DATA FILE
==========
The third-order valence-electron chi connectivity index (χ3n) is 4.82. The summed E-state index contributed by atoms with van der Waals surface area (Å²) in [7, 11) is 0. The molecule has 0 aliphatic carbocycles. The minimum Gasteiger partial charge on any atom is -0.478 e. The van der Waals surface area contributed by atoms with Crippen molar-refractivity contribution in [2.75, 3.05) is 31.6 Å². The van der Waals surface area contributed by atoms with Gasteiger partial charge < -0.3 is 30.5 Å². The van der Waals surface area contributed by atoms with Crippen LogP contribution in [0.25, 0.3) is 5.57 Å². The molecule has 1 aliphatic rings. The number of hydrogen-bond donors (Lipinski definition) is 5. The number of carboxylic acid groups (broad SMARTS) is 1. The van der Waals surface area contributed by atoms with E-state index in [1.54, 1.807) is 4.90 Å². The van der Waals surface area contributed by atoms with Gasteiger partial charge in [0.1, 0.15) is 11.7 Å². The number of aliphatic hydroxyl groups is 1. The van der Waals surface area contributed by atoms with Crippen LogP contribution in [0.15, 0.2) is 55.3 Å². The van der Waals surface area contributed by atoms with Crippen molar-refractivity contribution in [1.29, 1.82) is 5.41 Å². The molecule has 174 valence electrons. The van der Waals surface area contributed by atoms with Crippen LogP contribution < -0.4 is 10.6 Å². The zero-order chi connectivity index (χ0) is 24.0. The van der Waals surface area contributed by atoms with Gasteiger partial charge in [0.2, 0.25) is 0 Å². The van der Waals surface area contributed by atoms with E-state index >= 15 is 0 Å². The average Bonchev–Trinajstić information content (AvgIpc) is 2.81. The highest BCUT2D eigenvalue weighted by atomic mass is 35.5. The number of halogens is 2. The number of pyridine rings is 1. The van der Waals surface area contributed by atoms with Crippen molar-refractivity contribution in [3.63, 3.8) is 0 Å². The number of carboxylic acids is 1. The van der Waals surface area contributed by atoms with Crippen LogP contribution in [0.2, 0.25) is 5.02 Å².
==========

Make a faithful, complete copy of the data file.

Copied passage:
The third-order valence-electron chi connectivity index (χ3n) is 4.82. The summed E-state index contributed by atoms with van der Waals surface area (Å²) in [7, 11) is 0. The molecule has 0 aliphatic carbocycles. The minimum Gasteiger partial charge on any atom is -0.478 e. The van der Waals surface area contributed by atoms with Crippen molar-refractivity contribution in [2.75, 3.05) is 31.6 Å². The van der Waals surface area contributed by atoms with Gasteiger partial charge < -0.3 is 30.5 Å². The van der Waals surface area contributed by atoms with Crippen LogP contribution in [0.25, 0.3) is 5.57 Å². The molecule has 1 aliphatic rings. The number of hydrogen-bond donors (Lipinski definition) is 5. The number of carboxylic acid groups (broad SMARTS) is 1. The van der Waals surface area contributed by atoms with E-state index in [1.54, 1.807) is 4.90 Å². The van der Waals surface area contributed by atoms with Gasteiger partial charge in [0.1, 0.15) is 11.7 Å². The number of aliphatic hydroxyl groups is 1. The van der Waals surface area contributed by atoms with Crippen LogP contribution in [0.15, 0.2) is 55.3 Å². The van der Waals surface area contributed by atoms with Crippen molar-refractivity contribution in [1.29, 1.82) is 5.41 Å². The molecule has 174 valence electrons. The van der Waals surface area contributed by atoms with Crippen LogP contribution < -0.4 is 10.6 Å². The zero-order chi connectivity index (χ0) is 24.0. The van der Waals surface area contributed by atoms with Gasteiger partial charge in [0.2, 0.25) is 0 Å². The van der Waals surface area contributed by atoms with E-state index >= 15 is 0 Å². The average Bonchev–Trinajstić information content (AvgIpc) is 2.81. The highest BCUT2D eigenvalue weighted by atomic mass is 35.5. The number of halogens is 2. The number of pyridine rings is 1. The van der Waals surface area contributed by atoms with Crippen molar-refractivity contribution in [3.63, 3.8) is 0 Å². The number of carboxylic acids is 1. The van der Waals surface area contributed by atoms with Crippen LogP contribution in [0.2, 0.25) is 5.02 Å².